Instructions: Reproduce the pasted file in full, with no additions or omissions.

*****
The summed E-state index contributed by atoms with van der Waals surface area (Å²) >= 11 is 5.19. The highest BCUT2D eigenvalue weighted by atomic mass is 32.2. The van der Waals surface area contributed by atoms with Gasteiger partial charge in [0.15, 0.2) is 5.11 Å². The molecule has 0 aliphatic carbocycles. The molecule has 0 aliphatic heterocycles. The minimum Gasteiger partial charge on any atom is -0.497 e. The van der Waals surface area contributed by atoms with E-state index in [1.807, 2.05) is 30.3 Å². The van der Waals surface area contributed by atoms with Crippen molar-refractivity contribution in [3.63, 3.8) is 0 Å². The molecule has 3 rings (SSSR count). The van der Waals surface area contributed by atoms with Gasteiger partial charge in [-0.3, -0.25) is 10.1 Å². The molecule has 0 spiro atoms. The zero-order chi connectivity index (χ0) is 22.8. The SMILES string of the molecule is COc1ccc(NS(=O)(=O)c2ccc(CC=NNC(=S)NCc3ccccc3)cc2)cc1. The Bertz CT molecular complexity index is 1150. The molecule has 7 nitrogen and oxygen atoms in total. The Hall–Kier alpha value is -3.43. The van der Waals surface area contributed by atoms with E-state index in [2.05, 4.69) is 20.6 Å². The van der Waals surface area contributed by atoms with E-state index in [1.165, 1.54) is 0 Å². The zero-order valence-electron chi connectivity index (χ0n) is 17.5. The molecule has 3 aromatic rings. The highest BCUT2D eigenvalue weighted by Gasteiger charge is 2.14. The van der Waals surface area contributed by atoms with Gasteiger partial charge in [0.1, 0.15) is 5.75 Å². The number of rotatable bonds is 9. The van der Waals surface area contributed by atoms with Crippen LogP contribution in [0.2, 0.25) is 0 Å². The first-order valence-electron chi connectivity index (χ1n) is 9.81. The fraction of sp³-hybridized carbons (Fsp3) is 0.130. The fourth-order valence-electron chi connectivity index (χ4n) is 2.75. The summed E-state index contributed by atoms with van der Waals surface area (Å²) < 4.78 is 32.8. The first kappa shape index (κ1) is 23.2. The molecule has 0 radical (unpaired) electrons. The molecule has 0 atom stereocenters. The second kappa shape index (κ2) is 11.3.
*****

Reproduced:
The summed E-state index contributed by atoms with van der Waals surface area (Å²) >= 11 is 5.19. The highest BCUT2D eigenvalue weighted by atomic mass is 32.2. The van der Waals surface area contributed by atoms with Gasteiger partial charge in [0.15, 0.2) is 5.11 Å². The molecule has 0 aliphatic carbocycles. The molecule has 0 aliphatic heterocycles. The minimum Gasteiger partial charge on any atom is -0.497 e. The van der Waals surface area contributed by atoms with E-state index in [1.807, 2.05) is 30.3 Å². The van der Waals surface area contributed by atoms with Crippen molar-refractivity contribution in [3.63, 3.8) is 0 Å². The molecule has 3 rings (SSSR count). The van der Waals surface area contributed by atoms with Gasteiger partial charge in [-0.3, -0.25) is 10.1 Å². The molecule has 0 spiro atoms. The zero-order chi connectivity index (χ0) is 22.8. The SMILES string of the molecule is COc1ccc(NS(=O)(=O)c2ccc(CC=NNC(=S)NCc3ccccc3)cc2)cc1. The Bertz CT molecular complexity index is 1150. The molecule has 7 nitrogen and oxygen atoms in total. The Hall–Kier alpha value is -3.43. The van der Waals surface area contributed by atoms with E-state index in [2.05, 4.69) is 20.6 Å². The van der Waals surface area contributed by atoms with E-state index in [1.165, 1.54) is 0 Å². The zero-order valence-electron chi connectivity index (χ0n) is 17.5. The molecule has 3 aromatic rings. The highest BCUT2D eigenvalue weighted by Gasteiger charge is 2.14. The van der Waals surface area contributed by atoms with Gasteiger partial charge in [0.1, 0.15) is 5.75 Å². The number of rotatable bonds is 9. The van der Waals surface area contributed by atoms with Crippen LogP contribution in [0.2, 0.25) is 0 Å². The first-order valence-electron chi connectivity index (χ1n) is 9.81. The fraction of sp³-hybridized carbons (Fsp3) is 0.130. The fourth-order valence-electron chi connectivity index (χ4n) is 2.75. The summed E-state index contributed by atoms with van der Waals surface area (Å²) < 4.78 is 32.8. The first kappa shape index (κ1) is 23.2. The molecule has 0 radical (unpaired) electrons. The molecule has 0 atom stereocenters. The second kappa shape index (κ2) is 11.3.